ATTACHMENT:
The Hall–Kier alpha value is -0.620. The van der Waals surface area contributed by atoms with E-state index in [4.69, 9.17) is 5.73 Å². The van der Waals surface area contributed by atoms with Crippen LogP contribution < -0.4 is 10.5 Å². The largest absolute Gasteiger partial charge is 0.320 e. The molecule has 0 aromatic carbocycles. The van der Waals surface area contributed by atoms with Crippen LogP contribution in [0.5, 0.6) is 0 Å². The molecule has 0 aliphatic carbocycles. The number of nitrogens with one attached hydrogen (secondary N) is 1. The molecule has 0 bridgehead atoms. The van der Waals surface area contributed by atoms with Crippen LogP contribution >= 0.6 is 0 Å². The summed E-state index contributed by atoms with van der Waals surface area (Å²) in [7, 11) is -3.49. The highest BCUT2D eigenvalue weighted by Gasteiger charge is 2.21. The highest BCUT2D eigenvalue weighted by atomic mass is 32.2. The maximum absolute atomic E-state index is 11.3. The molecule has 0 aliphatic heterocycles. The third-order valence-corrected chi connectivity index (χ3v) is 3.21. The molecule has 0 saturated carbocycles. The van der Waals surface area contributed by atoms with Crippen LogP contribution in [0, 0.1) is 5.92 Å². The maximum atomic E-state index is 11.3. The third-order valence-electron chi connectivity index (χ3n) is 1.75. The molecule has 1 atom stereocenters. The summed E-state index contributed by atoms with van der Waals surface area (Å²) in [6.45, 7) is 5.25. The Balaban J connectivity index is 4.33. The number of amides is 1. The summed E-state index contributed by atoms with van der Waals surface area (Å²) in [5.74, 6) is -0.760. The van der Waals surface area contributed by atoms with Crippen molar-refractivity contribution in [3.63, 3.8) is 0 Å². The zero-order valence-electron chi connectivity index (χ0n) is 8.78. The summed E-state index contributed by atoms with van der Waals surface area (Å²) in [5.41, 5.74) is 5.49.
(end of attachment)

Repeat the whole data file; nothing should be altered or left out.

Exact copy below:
The Hall–Kier alpha value is -0.620. The van der Waals surface area contributed by atoms with E-state index in [4.69, 9.17) is 5.73 Å². The van der Waals surface area contributed by atoms with Crippen LogP contribution < -0.4 is 10.5 Å². The largest absolute Gasteiger partial charge is 0.320 e. The molecule has 0 aromatic carbocycles. The van der Waals surface area contributed by atoms with Crippen LogP contribution in [0.5, 0.6) is 0 Å². The molecule has 0 aliphatic carbocycles. The number of nitrogens with one attached hydrogen (secondary N) is 1. The molecule has 0 bridgehead atoms. The van der Waals surface area contributed by atoms with Crippen LogP contribution >= 0.6 is 0 Å². The summed E-state index contributed by atoms with van der Waals surface area (Å²) in [7, 11) is -3.49. The highest BCUT2D eigenvalue weighted by Gasteiger charge is 2.21. The highest BCUT2D eigenvalue weighted by atomic mass is 32.2. The maximum absolute atomic E-state index is 11.3. The molecule has 0 aliphatic heterocycles. The third-order valence-corrected chi connectivity index (χ3v) is 3.21. The molecule has 0 saturated carbocycles. The van der Waals surface area contributed by atoms with Crippen LogP contribution in [0, 0.1) is 5.92 Å². The maximum atomic E-state index is 11.3. The third-order valence-electron chi connectivity index (χ3n) is 1.75. The molecule has 1 atom stereocenters. The summed E-state index contributed by atoms with van der Waals surface area (Å²) in [6.45, 7) is 5.25. The Balaban J connectivity index is 4.33. The number of amides is 1. The summed E-state index contributed by atoms with van der Waals surface area (Å²) in [5.74, 6) is -0.760. The van der Waals surface area contributed by atoms with Crippen molar-refractivity contribution in [3.63, 3.8) is 0 Å². The zero-order valence-electron chi connectivity index (χ0n) is 8.78. The summed E-state index contributed by atoms with van der Waals surface area (Å²) in [5.41, 5.74) is 5.49.